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Published by: DePaul CareerCtr on Nov 28, 2012
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DePaul Alumni Sharing Knowledge (ASK) | October 2012 | Page
1
of 
10
 
Professional Perspectives Pages
Insights from ASK mentors in Education
Stuart Lassiter
Currently:
Teacher at Sayre Language Academy, Chicago, IL.
Previously:
 
Principal at Rondout School District #72, Lake Forest, IL. Associate Head of School/Principal at Baker Demonstration School, Wilmette, IL. Teacher, 6th-8th Grade Social Studies at The Catherine Cook School, Chicago, IL. Teacher,5th Grade at Washington Elementary School, Evanston School District #65.
What are the three most important characteristics that you look for in a teachercandidate?
 
 
Knowledge of Subject/Content Area Knowledge of Children and Social-EmotionalDevelopment Confidence
 What pitfalls should teachers try to avoid making in an interview? 
 
Avoid being too general or vague when responding to questions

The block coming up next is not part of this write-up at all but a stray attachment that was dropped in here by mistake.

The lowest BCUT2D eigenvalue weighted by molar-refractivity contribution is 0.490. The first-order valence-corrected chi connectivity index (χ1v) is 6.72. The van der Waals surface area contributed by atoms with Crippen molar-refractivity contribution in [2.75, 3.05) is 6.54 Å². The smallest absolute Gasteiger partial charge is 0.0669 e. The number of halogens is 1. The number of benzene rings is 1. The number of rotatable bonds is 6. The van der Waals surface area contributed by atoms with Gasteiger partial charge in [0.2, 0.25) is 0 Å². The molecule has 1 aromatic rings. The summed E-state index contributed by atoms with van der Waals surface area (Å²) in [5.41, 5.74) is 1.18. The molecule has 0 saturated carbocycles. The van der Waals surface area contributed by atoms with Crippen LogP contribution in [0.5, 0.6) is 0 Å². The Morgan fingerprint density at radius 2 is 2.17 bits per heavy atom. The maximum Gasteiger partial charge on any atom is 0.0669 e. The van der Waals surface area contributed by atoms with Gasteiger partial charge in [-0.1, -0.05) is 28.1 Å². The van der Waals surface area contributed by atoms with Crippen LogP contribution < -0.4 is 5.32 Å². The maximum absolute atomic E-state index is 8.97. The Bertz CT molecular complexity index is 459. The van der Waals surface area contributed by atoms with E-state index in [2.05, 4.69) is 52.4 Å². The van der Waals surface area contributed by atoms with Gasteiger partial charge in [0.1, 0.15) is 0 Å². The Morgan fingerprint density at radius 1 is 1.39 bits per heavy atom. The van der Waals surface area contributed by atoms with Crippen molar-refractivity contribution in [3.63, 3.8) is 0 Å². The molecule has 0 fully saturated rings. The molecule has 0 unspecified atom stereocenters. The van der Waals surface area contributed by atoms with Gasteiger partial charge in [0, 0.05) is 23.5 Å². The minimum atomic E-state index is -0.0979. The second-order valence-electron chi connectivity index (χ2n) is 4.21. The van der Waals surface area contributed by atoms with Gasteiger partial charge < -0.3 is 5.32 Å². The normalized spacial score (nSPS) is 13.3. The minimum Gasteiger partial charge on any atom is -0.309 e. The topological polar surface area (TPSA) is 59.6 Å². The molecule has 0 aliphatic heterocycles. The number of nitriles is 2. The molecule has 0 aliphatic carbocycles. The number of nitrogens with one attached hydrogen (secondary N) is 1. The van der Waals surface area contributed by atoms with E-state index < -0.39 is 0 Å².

Given the volume of teacher candidates, how can new teachers stand out to principals?
 
Teacher candidates need to make connections and network with educational professionalsin every setting. You probably already know someone who can make an introduction onyour behalf...remember, six degrees of separation.
 Please share 3 key areas new teachers should prioritize in order to be successful inteaching.
 
Charlotte Danielson's Framework for Teaching
 
Common Core State Standards
 
Social-Emotional Learning
What is one piece of advice that you can share with new teachers?
 
Show your passion for children and teaching.
 What does excellent classroom management skills mean to you?
 
Students have discussed, help developed and are aware of, and understand teacherexpectations for behavior and how it intersects with learning. Students are activelyengaged in their learning. There is an appropriate level of activity and noise for theinstructional and learning situation.
 
 
DePaul Alumni Sharing Knowledge (ASK) | October 2012 | Page
2
of 
10
 
Timothy Czuba
Currently:
Freshman & Sophomore Counselor at Lake Park High School,Roselle, IL.